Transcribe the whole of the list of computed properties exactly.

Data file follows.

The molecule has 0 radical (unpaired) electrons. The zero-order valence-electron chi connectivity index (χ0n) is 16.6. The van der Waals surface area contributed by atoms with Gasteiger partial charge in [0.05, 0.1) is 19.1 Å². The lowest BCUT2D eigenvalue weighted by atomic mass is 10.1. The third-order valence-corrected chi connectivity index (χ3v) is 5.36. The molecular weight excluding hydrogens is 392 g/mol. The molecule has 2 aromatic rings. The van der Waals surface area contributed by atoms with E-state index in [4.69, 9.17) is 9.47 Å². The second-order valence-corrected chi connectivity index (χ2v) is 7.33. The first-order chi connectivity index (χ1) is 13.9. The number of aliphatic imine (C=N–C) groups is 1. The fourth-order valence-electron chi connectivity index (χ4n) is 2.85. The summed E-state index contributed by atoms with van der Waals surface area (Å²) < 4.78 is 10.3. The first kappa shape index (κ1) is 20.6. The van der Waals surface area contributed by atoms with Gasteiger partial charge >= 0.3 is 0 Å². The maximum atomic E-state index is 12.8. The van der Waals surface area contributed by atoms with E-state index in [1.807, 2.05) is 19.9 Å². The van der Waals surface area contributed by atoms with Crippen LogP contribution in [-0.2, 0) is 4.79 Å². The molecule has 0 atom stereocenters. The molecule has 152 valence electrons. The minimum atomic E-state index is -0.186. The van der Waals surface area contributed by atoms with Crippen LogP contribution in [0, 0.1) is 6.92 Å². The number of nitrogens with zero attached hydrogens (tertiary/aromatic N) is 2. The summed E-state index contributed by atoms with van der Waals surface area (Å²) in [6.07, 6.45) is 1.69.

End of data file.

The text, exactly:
The molecule has 0 radical (unpaired) electrons. The zero-order valence-electron chi connectivity index (χ0n) is 16.6. The van der Waals surface area contributed by atoms with Gasteiger partial charge in [0.05, 0.1) is 19.1 Å². The lowest BCUT2D eigenvalue weighted by atomic mass is 10.1. The third-order valence-corrected chi connectivity index (χ3v) is 5.36. The molecular weight excluding hydrogens is 392 g/mol. The molecule has 2 aromatic rings. The van der Waals surface area contributed by atoms with E-state index in [4.69, 9.17) is 9.47 Å². The second-order valence-corrected chi connectivity index (χ2v) is 7.33. The first-order chi connectivity index (χ1) is 13.9. The number of aliphatic imine (C=N–C) groups is 1. The fourth-order valence-electron chi connectivity index (χ4n) is 2.85. The summed E-state index contributed by atoms with van der Waals surface area (Å²) < 4.78 is 10.3. The first kappa shape index (κ1) is 20.6. The van der Waals surface area contributed by atoms with Gasteiger partial charge >= 0.3 is 0 Å². The maximum atomic E-state index is 12.8. The van der Waals surface area contributed by atoms with E-state index in [1.807, 2.05) is 19.9 Å². The van der Waals surface area contributed by atoms with Crippen LogP contribution in [-0.2, 0) is 4.79 Å². The molecule has 0 atom stereocenters. The molecule has 152 valence electrons. The minimum atomic E-state index is -0.186. The van der Waals surface area contributed by atoms with Crippen LogP contribution in [0, 0.1) is 6.92 Å². The number of nitrogens with zero attached hydrogens (tertiary/aromatic N) is 2. The summed E-state index contributed by atoms with van der Waals surface area (Å²) in [6.07, 6.45) is 1.69.